Context May Be King, but Generalizability Is the Emperor!

Journal of Information Technology, Volume 31, Issue 3, pp 257–264, DOI: 10.1057/s41265-016-0005-7, September 2016

Fox School of Business Research Paper No. 16-032

12 Pages Posted: 1 Nov 2016 Last revised: 15 Nov 2016

See all articles by Aaron Cheng

Aaron Cheng

London School of Economics - Department of Management

Angelika Dimoka

Temple University - Department of Marketing and Supply Chain Management; Center for Neural Decision Making, Temple University

Paul A. Pavlou

University of Houston - C.T. Bauer College of Business

Date Written: September 1, 2016

Abstract

The relative importance of context and generalizability (or particularism and universalism) has long been debated in scientific research. Recently, Davison and Martinsons raised valid concerns about the possibility of false universalism in IS research, discussed its negative consequences, and made a call for explicitly including particularism in research design and reporting. In this commentary, we generally agree with the notion that context should matter more in IS research; yet, the importance of generalizability in research should not be downplayed. Specifically, we posit that generalizability should be given higher position in the scientific process and be the ultimate goal for researchers. Still, researchers need to fully understand the research context, which, in combination and replication, can help to cautiously make generalizable knowledge claims. Therefore, we characterize the relationship between context and generalizability as that of a “King” (as an analogy of the local role of context) versus the “Emperor” (as an analogy of the global role of generalizability).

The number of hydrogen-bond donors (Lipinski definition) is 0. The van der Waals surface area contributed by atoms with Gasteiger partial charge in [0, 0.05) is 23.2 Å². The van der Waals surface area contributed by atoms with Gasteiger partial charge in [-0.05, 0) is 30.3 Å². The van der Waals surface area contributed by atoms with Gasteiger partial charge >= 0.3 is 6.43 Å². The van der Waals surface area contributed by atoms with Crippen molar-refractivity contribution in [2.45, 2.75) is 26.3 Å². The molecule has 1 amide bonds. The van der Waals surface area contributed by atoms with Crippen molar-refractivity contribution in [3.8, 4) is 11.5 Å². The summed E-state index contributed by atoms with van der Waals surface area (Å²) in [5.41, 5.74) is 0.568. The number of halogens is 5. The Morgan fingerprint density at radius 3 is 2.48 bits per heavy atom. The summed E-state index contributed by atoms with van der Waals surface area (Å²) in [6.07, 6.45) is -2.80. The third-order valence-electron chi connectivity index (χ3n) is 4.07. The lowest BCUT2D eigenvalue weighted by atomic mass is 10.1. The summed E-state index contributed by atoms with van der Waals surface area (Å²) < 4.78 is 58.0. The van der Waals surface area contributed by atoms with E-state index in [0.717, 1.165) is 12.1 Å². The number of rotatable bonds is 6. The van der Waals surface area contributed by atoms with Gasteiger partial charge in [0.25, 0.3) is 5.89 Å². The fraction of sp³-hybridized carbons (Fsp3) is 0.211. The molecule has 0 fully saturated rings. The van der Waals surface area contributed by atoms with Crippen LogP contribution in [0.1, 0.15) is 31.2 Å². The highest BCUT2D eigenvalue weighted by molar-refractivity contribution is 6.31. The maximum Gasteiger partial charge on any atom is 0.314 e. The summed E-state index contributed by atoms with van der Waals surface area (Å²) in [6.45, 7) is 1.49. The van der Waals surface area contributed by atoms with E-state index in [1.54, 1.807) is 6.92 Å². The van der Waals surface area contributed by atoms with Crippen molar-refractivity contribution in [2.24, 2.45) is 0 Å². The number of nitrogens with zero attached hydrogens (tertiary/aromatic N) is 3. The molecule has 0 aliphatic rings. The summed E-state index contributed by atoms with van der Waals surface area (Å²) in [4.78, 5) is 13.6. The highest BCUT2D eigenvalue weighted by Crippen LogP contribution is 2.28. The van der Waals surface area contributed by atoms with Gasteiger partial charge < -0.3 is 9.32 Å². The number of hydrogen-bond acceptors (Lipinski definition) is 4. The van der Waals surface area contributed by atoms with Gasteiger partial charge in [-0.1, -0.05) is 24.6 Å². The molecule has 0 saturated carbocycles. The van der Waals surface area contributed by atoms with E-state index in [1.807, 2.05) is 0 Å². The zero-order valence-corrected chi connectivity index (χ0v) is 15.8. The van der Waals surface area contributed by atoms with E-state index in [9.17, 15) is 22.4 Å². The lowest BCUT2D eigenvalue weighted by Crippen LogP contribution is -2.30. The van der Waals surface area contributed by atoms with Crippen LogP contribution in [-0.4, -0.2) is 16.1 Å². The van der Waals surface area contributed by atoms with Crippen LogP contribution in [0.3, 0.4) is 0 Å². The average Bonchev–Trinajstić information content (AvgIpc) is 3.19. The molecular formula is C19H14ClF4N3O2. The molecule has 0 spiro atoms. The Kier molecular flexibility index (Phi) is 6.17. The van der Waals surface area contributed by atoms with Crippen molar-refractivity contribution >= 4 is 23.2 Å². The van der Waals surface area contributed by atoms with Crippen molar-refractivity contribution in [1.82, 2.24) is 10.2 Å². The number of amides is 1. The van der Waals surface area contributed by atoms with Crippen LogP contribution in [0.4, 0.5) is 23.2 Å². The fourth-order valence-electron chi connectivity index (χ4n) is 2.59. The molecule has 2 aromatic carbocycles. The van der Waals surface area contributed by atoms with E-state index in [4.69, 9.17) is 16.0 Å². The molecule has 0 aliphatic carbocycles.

Keywords: Generalizability, Universalism, Particularism, Context, IS research

Suggested Citation

Cheng, Zhi and Dimoka, Angelika and Pavlou, Paul A., Context May Be King, but Generalizability Is the Emperor! (September 1, 2016). Journal of Information Technology, Volume 31, Issue 3, pp 257–264, DOI: 10.1057/s41265-016-0005-7, September 2016; Fox School of Business Research Paper No. 16-032. Available at SSRN: https://ssrn.com/abstract=2862059

Zhi Cheng (Contact Author)

London School of Economics - Department of Management ( email )

Houghton Street
London, WC2A 2AE
United Kingdom

Angelika Dimoka

Temple University - Department of Marketing and Supply Chain Management ( email )

Philadelphia, PA 19122
United States

Center for Neural Decision Making, Temple University ( email )

Philadelphia, PA 19122
United States

HOME PAGE: http://www.fox.temple.edu/minisites/neural/index.html

Paul A. Pavlou

University of Houston - C.T. Bauer College of Business

Houston, TX 77204-6021
United States

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